When your library's wireless / Wi-Fi access or Intenet connection is down, here's the information you need to troubleshoot the problem.
Note: this post is targeted to libraries in the Winnefox Library System that are on our shared network. If your library is located outside of Winnefox, you'll need to check with your local IT staff for their recommended procedures.
By the way, you might want to print out this information and keep it with your "what to do when you're down" documents, emergency procedures manual, and Winnefox Contact List (because you know... if the Internet's down at your library, you might not be able to access this post.) So to get the print-friendly version...
Last month I kept getting "the connection has timed out" error messages when trying to access a website, so I checked the URL using my usual tool — Down For Everyone Or Just Me — and it let me know it wasn't the only one who couldn't access it. But then I discovered a website status checker that does a much better job of reporting website outages:
It's time for spring cleaning, and for more than just your house — it's also time for a checkup & cleanup of services that have access to your social media accounts.
Do you connect your Facebook or Twitter accounts to apps or free services you've forgotten about or don't use any more? Lots of free services offer the option to use your existing social media accounts to register, that look like this one:
Here's what Nick Bilton says in the NYT Bits Blog:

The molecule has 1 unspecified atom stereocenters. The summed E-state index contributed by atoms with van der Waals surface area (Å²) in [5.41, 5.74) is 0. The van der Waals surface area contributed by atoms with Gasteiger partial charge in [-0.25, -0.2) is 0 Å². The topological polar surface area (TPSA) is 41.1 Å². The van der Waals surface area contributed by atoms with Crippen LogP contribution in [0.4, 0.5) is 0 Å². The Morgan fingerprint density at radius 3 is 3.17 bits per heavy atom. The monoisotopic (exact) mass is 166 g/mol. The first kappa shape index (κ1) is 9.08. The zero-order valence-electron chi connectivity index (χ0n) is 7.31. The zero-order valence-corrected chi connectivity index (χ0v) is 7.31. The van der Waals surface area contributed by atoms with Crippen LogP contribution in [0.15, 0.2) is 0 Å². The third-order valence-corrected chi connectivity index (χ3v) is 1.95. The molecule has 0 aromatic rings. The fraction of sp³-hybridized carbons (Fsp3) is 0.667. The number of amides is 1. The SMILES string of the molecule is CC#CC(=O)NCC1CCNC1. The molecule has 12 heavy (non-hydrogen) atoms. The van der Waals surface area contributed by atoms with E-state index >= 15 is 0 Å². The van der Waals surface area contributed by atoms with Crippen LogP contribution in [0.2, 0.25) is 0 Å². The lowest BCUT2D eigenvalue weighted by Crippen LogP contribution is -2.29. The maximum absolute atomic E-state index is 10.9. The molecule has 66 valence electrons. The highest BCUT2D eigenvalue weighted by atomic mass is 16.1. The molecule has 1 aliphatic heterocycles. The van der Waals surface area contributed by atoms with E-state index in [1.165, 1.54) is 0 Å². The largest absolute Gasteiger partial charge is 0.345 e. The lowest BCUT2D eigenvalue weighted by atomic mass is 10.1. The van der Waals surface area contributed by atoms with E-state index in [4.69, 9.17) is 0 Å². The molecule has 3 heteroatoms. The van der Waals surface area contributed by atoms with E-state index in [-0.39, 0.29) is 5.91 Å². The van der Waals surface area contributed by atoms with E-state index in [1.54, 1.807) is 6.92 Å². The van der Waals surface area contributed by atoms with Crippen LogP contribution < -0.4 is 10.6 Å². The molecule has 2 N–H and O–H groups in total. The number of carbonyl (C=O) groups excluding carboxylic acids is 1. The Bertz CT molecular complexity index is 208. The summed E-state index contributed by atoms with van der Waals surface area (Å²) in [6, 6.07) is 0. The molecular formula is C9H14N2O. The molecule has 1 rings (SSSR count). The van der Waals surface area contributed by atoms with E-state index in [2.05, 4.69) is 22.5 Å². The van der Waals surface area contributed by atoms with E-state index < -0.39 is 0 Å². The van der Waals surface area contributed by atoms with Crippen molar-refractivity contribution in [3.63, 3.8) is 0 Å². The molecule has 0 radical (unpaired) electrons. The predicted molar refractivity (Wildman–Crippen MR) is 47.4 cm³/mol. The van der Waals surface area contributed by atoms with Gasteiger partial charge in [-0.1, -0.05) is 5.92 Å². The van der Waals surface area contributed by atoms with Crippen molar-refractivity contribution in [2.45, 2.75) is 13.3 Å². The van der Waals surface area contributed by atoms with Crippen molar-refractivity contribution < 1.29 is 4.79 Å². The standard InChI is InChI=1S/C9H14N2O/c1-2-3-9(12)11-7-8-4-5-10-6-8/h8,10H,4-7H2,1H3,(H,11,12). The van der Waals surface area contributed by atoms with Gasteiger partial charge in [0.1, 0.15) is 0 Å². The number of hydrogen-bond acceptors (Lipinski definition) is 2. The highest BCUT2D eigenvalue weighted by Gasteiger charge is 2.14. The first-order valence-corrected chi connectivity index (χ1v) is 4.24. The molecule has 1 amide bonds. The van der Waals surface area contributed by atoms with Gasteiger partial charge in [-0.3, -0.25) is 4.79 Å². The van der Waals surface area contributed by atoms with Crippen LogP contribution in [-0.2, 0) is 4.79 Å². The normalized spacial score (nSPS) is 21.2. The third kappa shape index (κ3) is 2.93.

Whether you realize it or not, dozens — if not hundreds — of apps and services have access to your social accounts and can see everything you’re doing online. Tweets, Likes, your location, are all there for the taking. What’s worse, there’s a pretty good chance you unwittingly gave them permission.
I noticed that hundreds of old apps have access to my Twitter, Facebook, Google and LinkedIn accounts.
It was time to do a little cleanup.
Just like the spring cleaning rule that says, “If you haven’t worn it in six months, throw it out,” you should use the same edict with your online data: “If you haven’t logged in to an app or site in six months, revoke its access.”
When you need to shorten an URL, a service like TinyURL works great.
But when you need to provide multiple URLs in a small space — like I did for a library when there was room for only one link — there are free tools that make it easy to bundle those URLs into just one link. (Good to keep in mind for a post on your library's Facebook page, or for a 140-character tweet.)
Here's my favorite URL-bundling tool, with step-by-step instructions to create your own bundle:
Here's a handy trick to remember, especially if you're viewing websites on a small screen, or if you use extra toolbars that take up some of your browser's "real estate." For example, if you want to get the best view of the Wildlife Photographer of the Year 2012 page, you may need to have your browser go full-screen.